NAFSA director calls for U.S. to commit to international education

May 22nd, 2023   |   DEIA

From left: Dr. Fanta Aw, executive director and CEO of NAFSA, and Allen Cutler, World Learning board chair

By Abigail Henson

Colleges and universities must do more to advance internationalization and advocate for a national strategy on international education, according to Dr. Fanta Aw, executive director and CEO of NAFSA: Association of International Educators.

Aw made the call at the May 18 meeting of the World Learning board of trustees, which included World Learning board and global advisory council members and senior leadership from World Learning and School for International Training.

“We need to bring a sense of urgency or we will have a lost generation,” Aw said. “We need to move folks from the margins to the center of this conversation … and think who we are bringing to the table and how are we bringing them to the table.”

We need to bring a sense of urgency or we will have a lost generation.

Dr. Fanta Aw

Stressing the importance of an international experience as part of a world-class education, Aw noted the declining numbers of students studying internationally—a trend that began even before the pandemic.

“I do believe that the pandemic has exacerbated things, but I would say the pandemic accelerated what was already happening. The pandemic is not the explanation for where we are today. It is the culmination of what has been going on,” she said

Aw cited three systemic issues. The first, she said, is the need for educational institutions to make a stronger value proposition for international education. Although a select few “champion it from the sidelines,” international programs are often isolated in certain disciplines and not adequately integrated into whole institutions.

She specifically noted the need to engage leaders in the field of business, science, and other sectors, which she sees as an opportunity rather than a challenge for practitioners in the field.

Second, she said educational institutions do not reflect the faces of the United States today, where a bifurcated system creates an accessibility challenge for many students.

Finally, she cited the challenge of today’s geopolitical climate, in which polarization and rhetoric have amplified an “us versus them” narrative.

Opening the session to discussion, World Learning CEO Carol Jenkins asked, “What more can implementing institutions like World Learning do?”

Aw circled back to the need for educators to make the case for the value of an international education, which she sees as essential. She noted that many other countries have active international education strategies, and she encouraged the group to speak to their congressional leaders as well as administrators at their alma maters, asking, “Where are we at with internationalization, and who are we educating today?”

SIT President Dr. Sophia Howlett asked how to best support young people to become professionals in the field. World Learning Board Member Jenny Backus then asked about the intersection of international education and workforce readiness in STEM fields, noting that Congress and corporations are investing heavily in STEM training.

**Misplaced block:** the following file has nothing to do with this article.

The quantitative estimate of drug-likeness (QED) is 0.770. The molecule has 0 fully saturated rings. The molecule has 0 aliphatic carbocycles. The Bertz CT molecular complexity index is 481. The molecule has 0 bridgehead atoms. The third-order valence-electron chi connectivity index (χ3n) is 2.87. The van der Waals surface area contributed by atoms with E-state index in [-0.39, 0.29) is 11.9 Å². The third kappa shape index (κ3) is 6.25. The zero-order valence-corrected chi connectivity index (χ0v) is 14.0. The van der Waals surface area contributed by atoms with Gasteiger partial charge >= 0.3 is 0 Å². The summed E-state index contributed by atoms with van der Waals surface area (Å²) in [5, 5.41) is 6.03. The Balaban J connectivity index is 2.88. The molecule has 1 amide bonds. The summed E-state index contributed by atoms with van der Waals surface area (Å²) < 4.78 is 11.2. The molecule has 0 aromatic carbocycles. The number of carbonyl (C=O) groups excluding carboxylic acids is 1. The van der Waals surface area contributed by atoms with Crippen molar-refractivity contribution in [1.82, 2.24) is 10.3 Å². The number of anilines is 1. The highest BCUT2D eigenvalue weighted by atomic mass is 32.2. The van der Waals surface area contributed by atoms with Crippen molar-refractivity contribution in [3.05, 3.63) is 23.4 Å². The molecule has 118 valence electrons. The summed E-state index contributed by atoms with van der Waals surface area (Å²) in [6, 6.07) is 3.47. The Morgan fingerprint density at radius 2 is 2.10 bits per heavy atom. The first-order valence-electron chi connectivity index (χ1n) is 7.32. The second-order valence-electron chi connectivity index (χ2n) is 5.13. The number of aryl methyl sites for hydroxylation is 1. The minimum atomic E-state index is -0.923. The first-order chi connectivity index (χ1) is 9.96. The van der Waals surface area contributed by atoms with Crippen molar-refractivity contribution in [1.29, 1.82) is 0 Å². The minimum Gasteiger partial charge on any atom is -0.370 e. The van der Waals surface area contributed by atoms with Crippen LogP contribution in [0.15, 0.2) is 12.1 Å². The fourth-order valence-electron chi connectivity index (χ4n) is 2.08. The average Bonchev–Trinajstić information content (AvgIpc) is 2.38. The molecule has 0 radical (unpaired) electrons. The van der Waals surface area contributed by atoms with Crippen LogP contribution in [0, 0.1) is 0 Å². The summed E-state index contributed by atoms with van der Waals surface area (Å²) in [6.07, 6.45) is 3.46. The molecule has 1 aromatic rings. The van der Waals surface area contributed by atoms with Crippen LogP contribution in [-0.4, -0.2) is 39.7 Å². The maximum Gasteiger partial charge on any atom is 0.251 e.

“This piece around workforce, re-tuning our workforce, is going to continue to be with us,” Aw said. “The question continues to remain how we train.” Aw called for teaching with an interdisciplinary approach—which is at the heart of international education. It is imperative that the field creates a compelling value proposition and advocates for a comprehensive national strategy for international education, she reiterated.

Left to right: World Learning CEO Carol Jenkins, NAFSA Executive Director and CEO Dr. Fanta Aw, and SIT President Dr. Sophia Howlett

NAFSA serves more than 10,000 members and international educators worldwide. It is the largest nonprofit association dedicated to international education and exchange.

“NAFSA is an invaluable partner of World Learning and SIT in our common goals to address the challenges of today's world through cross-cultural communication and understanding,” Jenkins said. “Our organizations' connections span many years and encompass countless SIT faculty and alumni, including SIT alumnus Ravi Shankar, who served as president and chair of the NAFSA Board of Directors.”

“I look to World Learning as the gold standard. NAFSA has been the recipient of its brain trust, and we truly value this partnership,” Aw said.

Later this month, two SIT faculty will be honored at NAFSA’s annual conference in Washington, DC. SIT International Education Professor Emerita Linda Drake Gobbo will receive a NAFSA Lifetime Membership for her career-long contributions to the field, and International and Global Education Assistant Professor, Dr. Melissa Whatley, will receive an award for her innovative research spotlighting inclusion in international education.

In addition, Gobbo will be speaking at the conference with SIT Graduate Institute alumnus Joseph Hoff on “Revisioning Internationalization: Weaving Intentionality into the Global Education Ecosystem.”

Learn more about World Learning and SIT-led sessions at NAFSA’s upcoming conference, May 30-June 2 in Washington, DC.